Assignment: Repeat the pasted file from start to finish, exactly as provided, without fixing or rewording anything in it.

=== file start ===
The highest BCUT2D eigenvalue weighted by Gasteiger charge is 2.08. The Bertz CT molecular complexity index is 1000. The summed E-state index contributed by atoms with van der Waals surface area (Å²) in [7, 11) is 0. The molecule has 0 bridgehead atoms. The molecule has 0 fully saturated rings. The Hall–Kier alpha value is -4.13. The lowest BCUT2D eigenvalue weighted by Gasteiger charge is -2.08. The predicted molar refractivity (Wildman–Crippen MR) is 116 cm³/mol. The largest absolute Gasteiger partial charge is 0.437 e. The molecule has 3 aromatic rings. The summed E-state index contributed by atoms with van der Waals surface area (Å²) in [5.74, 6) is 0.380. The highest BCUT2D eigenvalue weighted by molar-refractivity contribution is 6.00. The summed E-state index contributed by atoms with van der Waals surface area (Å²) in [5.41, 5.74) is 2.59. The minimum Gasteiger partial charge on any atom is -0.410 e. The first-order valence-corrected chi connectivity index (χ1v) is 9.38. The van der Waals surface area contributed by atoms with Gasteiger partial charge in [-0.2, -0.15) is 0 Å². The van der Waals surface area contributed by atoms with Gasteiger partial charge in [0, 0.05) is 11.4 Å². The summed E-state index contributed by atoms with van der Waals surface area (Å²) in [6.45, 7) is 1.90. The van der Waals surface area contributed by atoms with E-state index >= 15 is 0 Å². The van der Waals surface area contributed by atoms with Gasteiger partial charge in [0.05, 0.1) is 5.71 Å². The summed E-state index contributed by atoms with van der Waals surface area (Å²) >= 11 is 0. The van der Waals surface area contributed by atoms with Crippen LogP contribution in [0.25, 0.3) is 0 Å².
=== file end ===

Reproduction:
The highest BCUT2D eigenvalue weighted by Gasteiger charge is 2.08. The Bertz CT molecular complexity index is 1000. The summed E-state index contributed by atoms with van der Waals surface area (Å²) in [7, 11) is 0. The molecule has 0 bridgehead atoms. The molecule has 0 fully saturated rings. The Hall–Kier alpha value is -4.13. The lowest BCUT2D eigenvalue weighted by Gasteiger charge is -2.08. The predicted molar refractivity (Wildman–Crippen MR) is 116 cm³/mol. The largest absolute Gasteiger partial charge is 0.437 e. The molecule has 3 aromatic rings. The summed E-state index contributed by atoms with van der Waals surface area (Å²) in [5.74, 6) is 0.380. The highest BCUT2D eigenvalue weighted by molar-refractivity contribution is 6.00. The summed E-state index contributed by atoms with van der Waals surface area (Å²) in [5.41, 5.74) is 2.59. The minimum Gasteiger partial charge on any atom is -0.410 e. The first-order valence-corrected chi connectivity index (χ1v) is 9.38. The van der Waals surface area contributed by atoms with Gasteiger partial charge in [-0.2, -0.15) is 0 Å². The van der Waals surface area contributed by atoms with Gasteiger partial charge in [0, 0.05) is 11.4 Å². The summed E-state index contributed by atoms with van der Waals surface area (Å²) in [6.45, 7) is 1.90. The van der Waals surface area contributed by atoms with E-state index >= 15 is 0 Å². The van der Waals surface area contributed by atoms with Gasteiger partial charge in [0.05, 0.1) is 5.71 Å². The summed E-state index contributed by atoms with van der Waals surface area (Å²) >= 11 is 0. The van der Waals surface area contributed by atoms with Crippen LogP contribution in [0.25, 0.3) is 0 Å².